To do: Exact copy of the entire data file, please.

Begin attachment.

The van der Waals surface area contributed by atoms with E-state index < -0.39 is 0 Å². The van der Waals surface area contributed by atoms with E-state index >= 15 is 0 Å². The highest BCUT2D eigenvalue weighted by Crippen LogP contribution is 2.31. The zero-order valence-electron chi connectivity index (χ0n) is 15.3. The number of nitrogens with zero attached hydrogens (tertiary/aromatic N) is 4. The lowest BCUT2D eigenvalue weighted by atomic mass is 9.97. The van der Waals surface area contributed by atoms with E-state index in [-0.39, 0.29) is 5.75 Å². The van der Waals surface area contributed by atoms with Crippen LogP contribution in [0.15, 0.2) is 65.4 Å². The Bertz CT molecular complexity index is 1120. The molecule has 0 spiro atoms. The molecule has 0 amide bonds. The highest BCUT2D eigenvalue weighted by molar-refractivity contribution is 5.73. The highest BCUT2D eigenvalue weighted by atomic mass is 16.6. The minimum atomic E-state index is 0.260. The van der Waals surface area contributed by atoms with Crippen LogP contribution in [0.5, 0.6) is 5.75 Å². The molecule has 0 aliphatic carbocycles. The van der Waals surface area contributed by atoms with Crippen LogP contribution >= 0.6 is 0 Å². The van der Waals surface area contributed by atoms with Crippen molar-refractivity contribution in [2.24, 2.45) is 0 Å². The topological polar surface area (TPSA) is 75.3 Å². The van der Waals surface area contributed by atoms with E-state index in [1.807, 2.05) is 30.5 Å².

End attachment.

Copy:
The van der Waals surface area contributed by atoms with E-state index < -0.39 is 0 Å². The van der Waals surface area contributed by atoms with E-state index >= 15 is 0 Å². The highest BCUT2D eigenvalue weighted by Crippen LogP contribution is 2.31. The zero-order valence-electron chi connectivity index (χ0n) is 15.3. The number of nitrogens with zero attached hydrogens (tertiary/aromatic N) is 4. The lowest BCUT2D eigenvalue weighted by atomic mass is 9.97. The van der Waals surface area contributed by atoms with E-state index in [-0.39, 0.29) is 5.75 Å². The van der Waals surface area contributed by atoms with Crippen LogP contribution in [0.15, 0.2) is 65.4 Å². The Bertz CT molecular complexity index is 1120. The molecule has 0 spiro atoms. The molecule has 0 amide bonds. The highest BCUT2D eigenvalue weighted by molar-refractivity contribution is 5.73. The highest BCUT2D eigenvalue weighted by atomic mass is 16.6. The minimum atomic E-state index is 0.260. The van der Waals surface area contributed by atoms with Crippen LogP contribution in [0.5, 0.6) is 5.75 Å². The molecule has 0 aliphatic carbocycles. The van der Waals surface area contributed by atoms with Crippen LogP contribution >= 0.6 is 0 Å². The van der Waals surface area contributed by atoms with Crippen molar-refractivity contribution in [2.24, 2.45) is 0 Å². The topological polar surface area (TPSA) is 75.3 Å². The van der Waals surface area contributed by atoms with E-state index in [1.807, 2.05) is 30.5 Å².